The Effect of Deep Friction Massage on the Achilles Tendon Blood Flow

This study has been completed.
Sponsor:
Information provided by (Responsible Party):
University Ghent
ClinicalTrials.gov Identifier:
NCT01453543
First received: October 12, 2011
Last updated: November 7, 2011
Last verified: November 2011
  Purpose

Background: There is a hypothesis in literature that the mechanical action of deep transverse friction massage (DTF) produces vasodilatation and increases blood flow. But as yet, no experimental study has confirmed the effect of DTF on blood flow in the Achilles tendon. Objective: The purpose of the present study was to investigate whether one session of DTF can influence the Achilles tendon blood flow.

Design: a randomized pre- posttest trial was set up. Patients: Sixty-two healthy participants volunteered. Each person underwent the following four steps of the procedure: 1. Measuring the tendon blood flow (PRE), 2.fifteen minutes of DTF on the Achilles tendon, 3. Measuring of the tendon blood flow (POST), 4.follow - up measurement after 20 minutes of rest (POST20).

Intervention: one leg of each person was randomly assigned to deep transverse friction session, the other leg was used as a control leg. Friction was applied continuously for a total of 15 minutes. Measurements: the microcirculation was determined at 2 and 8 tissue depths at the distal and the proximal midportion of the Achilles tendon. For each level, the capillary blood flow, the tissue oxygen saturation, and the postcapillary venous filling pressure was registered.


Condition Intervention
Healthy Situation
Other: deep transverse friction massage

Study Type: Interventional
Study Design: Allocation: Randomized
Endpoint Classification: Efficacy Study
Intervention Model: Single Group Assignment
Masking: Single Blind (Subject)
Primary Purpose: Treatment
Official Title: The Effect of Deep Friction Massage on the Achilles Tendon Blood Flow

Further study details as provided by University Ghent:

Primary Outcome Measures:
  • Blood flow of the Achilles tendon [ Time Frame: after 15 minutes of friction ] [ Designated as safety issue: No ]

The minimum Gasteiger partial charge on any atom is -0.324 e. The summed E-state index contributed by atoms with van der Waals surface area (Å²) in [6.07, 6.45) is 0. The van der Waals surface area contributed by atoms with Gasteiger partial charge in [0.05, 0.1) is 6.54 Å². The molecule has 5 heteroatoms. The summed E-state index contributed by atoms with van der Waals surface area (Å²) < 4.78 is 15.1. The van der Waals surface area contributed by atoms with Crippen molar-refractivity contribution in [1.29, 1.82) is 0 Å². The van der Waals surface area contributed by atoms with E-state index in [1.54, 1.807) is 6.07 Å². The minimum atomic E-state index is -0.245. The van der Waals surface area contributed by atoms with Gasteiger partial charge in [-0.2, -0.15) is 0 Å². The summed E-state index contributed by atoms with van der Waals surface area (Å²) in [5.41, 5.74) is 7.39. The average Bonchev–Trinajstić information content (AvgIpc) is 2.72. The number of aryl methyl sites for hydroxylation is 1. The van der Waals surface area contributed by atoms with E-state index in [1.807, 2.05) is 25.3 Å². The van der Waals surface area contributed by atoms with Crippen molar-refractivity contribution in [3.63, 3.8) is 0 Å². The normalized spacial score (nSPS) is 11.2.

Blood flow of the Achilles tendon will be measured with the oxygen-to-see.

  • Blood flow of the Achilles tendon [ Time Frame: After 20 minutes of rest. ] [ Designated as safety issue: No ]
    Blood flow of the Achilles tendon will be measured with the oxygen-to-see.


Enrollment: 62
Study Start Date: November 2010
Study Completion Date: July 2011
Primary Completion Date: June 2011 (Final data collection date for primary outcome measure)
Arms Assigned Interventions
Experimental: Deep transverse friction massage
Massage technique will be used.
Other: deep transverse friction massage
For the application of the deep transverse friction massage, the participants were positioned supine with the ankle in 90 ° of dorsiflexion, in order to bring some tension on the tendon. The treating clinician stabilized the subject's foot with one hand while applying the DTF with the other hand. The deep friction massage is a pinching technique with thumb and index finger, reinforced by the middle finger.

  Eligibility

Ages Eligible for Study:   18 Years to 60 Years
Genders Eligible for Study:   Both
Accepts Healthy Volunteers:   Yes
Criteria

Exclusion Criteria:

  • a history of lower leg injury
  • systematic disease
  • persons using drugs
  • subjects with circulatory disorders or cardiovascular diseases
  Contacts and Locations
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Please refer to this study by its ClinicalTrials.gov identifier: NCT01453543

Locations
Belgium
Ghent University
Ghent, Belgium, 9000
Sponsors and Collaborators
University Ghent
Investigators
Principal Investigator: Erik Witvrouw, MD, PhD University Ghent
  More Information

No publications provided

Responsible Party: University Ghent
ClinicalTrials.gov Identifier: NCT01453543     History of Changes
Other Study ID Numbers: 2010/460
Study First Received: October 12, 2011
Last Updated: November 7, 2011
Health Authority: Belgium: Ethics Committee

ClinicalTrials.gov processed this record on August 28, 2014